David Jaffe hopes Twisted Metal avoids having an online pass

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Earlier this year Sony started utilising online passes for its multiplayer games. David’s Jaffe’s new Twisted Metal  for the PS3 is heavily multiplayer focused, and as such will more than likely be implemented in his game.

That doesn’t mean he wants it there, though. We’ve had a run in with the outspoken Jaffe before, but we love the guy, not least because most of the time when he speaks, he makes damned sense.

“I know that we have been asked to look into some code work for it but I don’t believe that a decision has been made at this point.” Jaffe said to Eurogamer on the implementation of an online pass. “Or if it has been made it has not been shared with me yet.”

Jaffe believes that not having an online pass would help build up the multiplayer focused game’s fanbase.

“I’d actually prefer that we don’t do it, even though it’s probably good business, only because we have such a mountain to climb in terms of gaining people’s good faith, especially in Europe, and really letting people know that this is a title that’s worth getting excited about.”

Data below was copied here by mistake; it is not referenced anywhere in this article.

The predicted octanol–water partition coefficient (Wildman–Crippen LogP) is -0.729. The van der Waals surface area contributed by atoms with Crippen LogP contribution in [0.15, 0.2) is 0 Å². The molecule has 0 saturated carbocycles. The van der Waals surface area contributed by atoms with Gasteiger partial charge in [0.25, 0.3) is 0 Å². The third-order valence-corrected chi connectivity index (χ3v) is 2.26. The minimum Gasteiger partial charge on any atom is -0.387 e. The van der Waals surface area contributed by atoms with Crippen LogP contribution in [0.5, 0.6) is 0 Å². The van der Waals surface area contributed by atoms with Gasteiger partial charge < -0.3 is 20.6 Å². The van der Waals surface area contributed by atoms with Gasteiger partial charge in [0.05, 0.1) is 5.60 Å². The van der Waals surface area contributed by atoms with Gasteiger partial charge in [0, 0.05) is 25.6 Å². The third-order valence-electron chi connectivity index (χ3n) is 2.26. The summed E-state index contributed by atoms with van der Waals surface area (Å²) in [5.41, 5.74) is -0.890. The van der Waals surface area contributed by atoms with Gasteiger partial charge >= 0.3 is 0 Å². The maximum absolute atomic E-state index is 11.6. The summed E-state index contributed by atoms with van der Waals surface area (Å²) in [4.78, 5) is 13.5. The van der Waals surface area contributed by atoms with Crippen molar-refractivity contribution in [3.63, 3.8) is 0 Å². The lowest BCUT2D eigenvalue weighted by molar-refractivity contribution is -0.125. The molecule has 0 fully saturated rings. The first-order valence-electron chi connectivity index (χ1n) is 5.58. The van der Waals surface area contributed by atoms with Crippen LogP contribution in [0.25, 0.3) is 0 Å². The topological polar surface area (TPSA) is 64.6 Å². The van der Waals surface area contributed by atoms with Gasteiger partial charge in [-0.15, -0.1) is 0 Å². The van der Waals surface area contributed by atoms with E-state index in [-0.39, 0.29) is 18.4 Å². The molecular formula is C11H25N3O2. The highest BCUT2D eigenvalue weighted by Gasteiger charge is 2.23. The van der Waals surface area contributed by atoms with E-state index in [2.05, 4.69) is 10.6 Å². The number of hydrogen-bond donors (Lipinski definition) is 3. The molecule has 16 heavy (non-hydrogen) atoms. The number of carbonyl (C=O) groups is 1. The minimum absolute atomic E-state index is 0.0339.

“I’m okay with the fact that we might lose sales on this first game if, because of it, we generate a lot of fans that otherwise wouldn’t have played the game. The online is so much the bread and butter of this game, so I’m okay with it because it means we’re setting ourselves up for a possible return to the franchise one day.”

Having said that, Jaffe realises it’s up the suits at Sony to decide whether or not Twisted Metal will be encumbered with an online pass.

“It’s not my call and I’d totally understand if Sony as a company said ‘Look, this is a mandate that permeates all of our titles. We’re not making selective choices’,” Jaffe said. “Those are decisions that I’m no longer privy to as I don’t work for Sony any more.”

Last Updated: December 8, 2011

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Geoffrey Tim

Editor. I'm old, grumpy and more than just a little cynical. One day, I found myself in possession of a NES, and a copy of Super Mario Bros 3. It was that game that made me realise that games were more than just toys to idly while away time - they were capable of being masterpieces. I'm here now, looking for more of those masterpieces.

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